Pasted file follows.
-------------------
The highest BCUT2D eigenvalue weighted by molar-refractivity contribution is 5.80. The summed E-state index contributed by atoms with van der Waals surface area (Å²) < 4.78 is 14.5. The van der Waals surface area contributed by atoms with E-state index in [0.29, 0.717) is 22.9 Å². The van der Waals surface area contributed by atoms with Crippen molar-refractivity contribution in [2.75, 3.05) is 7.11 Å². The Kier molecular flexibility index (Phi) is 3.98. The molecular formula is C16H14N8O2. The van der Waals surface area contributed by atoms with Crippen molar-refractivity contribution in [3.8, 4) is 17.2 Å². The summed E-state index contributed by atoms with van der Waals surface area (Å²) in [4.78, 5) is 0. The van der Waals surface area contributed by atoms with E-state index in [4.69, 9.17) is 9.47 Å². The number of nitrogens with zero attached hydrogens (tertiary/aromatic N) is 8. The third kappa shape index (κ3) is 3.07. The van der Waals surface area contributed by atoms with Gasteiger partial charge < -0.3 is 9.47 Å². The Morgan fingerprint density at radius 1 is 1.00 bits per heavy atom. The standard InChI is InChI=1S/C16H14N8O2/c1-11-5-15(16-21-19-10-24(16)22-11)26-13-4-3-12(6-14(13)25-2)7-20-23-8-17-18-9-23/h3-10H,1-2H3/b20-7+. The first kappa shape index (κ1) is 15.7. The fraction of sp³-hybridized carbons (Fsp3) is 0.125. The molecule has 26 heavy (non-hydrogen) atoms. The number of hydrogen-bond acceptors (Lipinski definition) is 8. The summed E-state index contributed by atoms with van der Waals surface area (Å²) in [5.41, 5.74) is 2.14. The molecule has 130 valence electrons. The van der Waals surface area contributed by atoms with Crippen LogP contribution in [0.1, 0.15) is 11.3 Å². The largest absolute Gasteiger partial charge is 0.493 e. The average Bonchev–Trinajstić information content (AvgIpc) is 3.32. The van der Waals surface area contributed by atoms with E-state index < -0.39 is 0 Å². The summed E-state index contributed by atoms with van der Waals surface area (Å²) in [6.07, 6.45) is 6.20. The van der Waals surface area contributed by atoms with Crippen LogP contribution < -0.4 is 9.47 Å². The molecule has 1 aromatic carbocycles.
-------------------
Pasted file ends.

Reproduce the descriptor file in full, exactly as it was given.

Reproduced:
The highest BCUT2D eigenvalue weighted by molar-refractivity contribution is 5.80. The summed E-state index contributed by atoms with van der Waals surface area (Å²) < 4.78 is 14.5. The van der Waals surface area contributed by atoms with E-state index in [0.29, 0.717) is 22.9 Å². The van der Waals surface area contributed by atoms with Crippen molar-refractivity contribution in [2.75, 3.05) is 7.11 Å². The Kier molecular flexibility index (Phi) is 3.98. The molecular formula is C16H14N8O2. The van der Waals surface area contributed by atoms with Crippen molar-refractivity contribution in [3.8, 4) is 17.2 Å². The summed E-state index contributed by atoms with van der Waals surface area (Å²) in [4.78, 5) is 0. The van der Waals surface area contributed by atoms with E-state index in [4.69, 9.17) is 9.47 Å². The number of nitrogens with zero attached hydrogens (tertiary/aromatic N) is 8. The third kappa shape index (κ3) is 3.07. The van der Waals surface area contributed by atoms with Gasteiger partial charge < -0.3 is 9.47 Å². The Morgan fingerprint density at radius 1 is 1.00 bits per heavy atom. The standard InChI is InChI=1S/C16H14N8O2/c1-11-5-15(16-21-19-10-24(16)22-11)26-13-4-3-12(6-14(13)25-2)7-20-23-8-17-18-9-23/h3-10H,1-2H3/b20-7+. The first kappa shape index (κ1) is 15.7. The fraction of sp³-hybridized carbons (Fsp3) is 0.125. The molecule has 26 heavy (non-hydrogen) atoms. The number of hydrogen-bond acceptors (Lipinski definition) is 8. The summed E-state index contributed by atoms with van der Waals surface area (Å²) in [5.41, 5.74) is 2.14. The molecule has 130 valence electrons. The van der Waals surface area contributed by atoms with Crippen LogP contribution in [0.1, 0.15) is 11.3 Å². The largest absolute Gasteiger partial charge is 0.493 e. The average Bonchev–Trinajstić information content (AvgIpc) is 3.32. The van der Waals surface area contributed by atoms with E-state index < -0.39 is 0 Å². The summed E-state index contributed by atoms with van der Waals surface area (Å²) in [6.07, 6.45) is 6.20. The van der Waals surface area contributed by atoms with Crippen LogP contribution < -0.4 is 9.47 Å². The molecule has 1 aromatic carbocycles.